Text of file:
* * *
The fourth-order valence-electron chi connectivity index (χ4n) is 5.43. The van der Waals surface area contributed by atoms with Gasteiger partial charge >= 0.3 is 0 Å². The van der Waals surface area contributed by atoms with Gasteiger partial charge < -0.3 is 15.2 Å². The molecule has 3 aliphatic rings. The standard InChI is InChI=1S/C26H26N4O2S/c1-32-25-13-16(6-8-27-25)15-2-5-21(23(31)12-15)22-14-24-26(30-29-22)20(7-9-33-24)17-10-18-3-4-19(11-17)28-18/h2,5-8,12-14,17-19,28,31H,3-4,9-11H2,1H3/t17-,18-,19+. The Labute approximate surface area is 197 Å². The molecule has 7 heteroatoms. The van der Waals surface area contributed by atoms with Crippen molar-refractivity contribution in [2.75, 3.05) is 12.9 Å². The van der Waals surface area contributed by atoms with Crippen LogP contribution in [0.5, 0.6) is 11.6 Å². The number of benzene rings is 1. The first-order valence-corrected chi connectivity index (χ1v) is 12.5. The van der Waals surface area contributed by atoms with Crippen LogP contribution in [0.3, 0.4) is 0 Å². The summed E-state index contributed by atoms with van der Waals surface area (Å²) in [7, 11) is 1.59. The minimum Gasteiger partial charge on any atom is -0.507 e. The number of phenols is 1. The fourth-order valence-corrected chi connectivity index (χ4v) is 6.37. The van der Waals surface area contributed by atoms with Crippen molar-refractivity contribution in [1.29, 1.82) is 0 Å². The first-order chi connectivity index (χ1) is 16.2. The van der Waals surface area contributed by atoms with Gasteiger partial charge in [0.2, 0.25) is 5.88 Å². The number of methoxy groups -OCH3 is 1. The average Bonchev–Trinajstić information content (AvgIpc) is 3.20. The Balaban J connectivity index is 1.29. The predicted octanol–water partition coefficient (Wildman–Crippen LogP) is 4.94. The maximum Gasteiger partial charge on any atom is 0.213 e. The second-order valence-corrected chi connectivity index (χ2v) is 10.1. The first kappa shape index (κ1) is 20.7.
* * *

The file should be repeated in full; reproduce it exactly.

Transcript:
The fourth-order valence-electron chi connectivity index (χ4n) is 5.43. The van der Waals surface area contributed by atoms with Gasteiger partial charge >= 0.3 is 0 Å². The van der Waals surface area contributed by atoms with Gasteiger partial charge < -0.3 is 15.2 Å². The molecule has 3 aliphatic rings. The standard InChI is InChI=1S/C26H26N4O2S/c1-32-25-13-16(6-8-27-25)15-2-5-21(23(31)12-15)22-14-24-26(30-29-22)20(7-9-33-24)17-10-18-3-4-19(11-17)28-18/h2,5-8,12-14,17-19,28,31H,3-4,9-11H2,1H3/t17-,18-,19+. The Labute approximate surface area is 197 Å². The molecule has 7 heteroatoms. The van der Waals surface area contributed by atoms with Crippen molar-refractivity contribution in [2.75, 3.05) is 12.9 Å². The van der Waals surface area contributed by atoms with Crippen LogP contribution in [0.5, 0.6) is 11.6 Å². The number of benzene rings is 1. The first-order valence-corrected chi connectivity index (χ1v) is 12.5. The van der Waals surface area contributed by atoms with Crippen LogP contribution in [0.3, 0.4) is 0 Å². The summed E-state index contributed by atoms with van der Waals surface area (Å²) in [7, 11) is 1.59. The minimum Gasteiger partial charge on any atom is -0.507 e. The number of phenols is 1. The fourth-order valence-corrected chi connectivity index (χ4v) is 6.37. The van der Waals surface area contributed by atoms with Crippen molar-refractivity contribution in [1.29, 1.82) is 0 Å². The first-order chi connectivity index (χ1) is 16.2. The van der Waals surface area contributed by atoms with Gasteiger partial charge in [0.2, 0.25) is 5.88 Å². The number of methoxy groups -OCH3 is 1. The average Bonchev–Trinajstić information content (AvgIpc) is 3.20. The Balaban J connectivity index is 1.29. The predicted octanol–water partition coefficient (Wildman–Crippen LogP) is 4.94. The maximum Gasteiger partial charge on any atom is 0.213 e. The second-order valence-corrected chi connectivity index (χ2v) is 10.1. The first kappa shape index (κ1) is 20.7.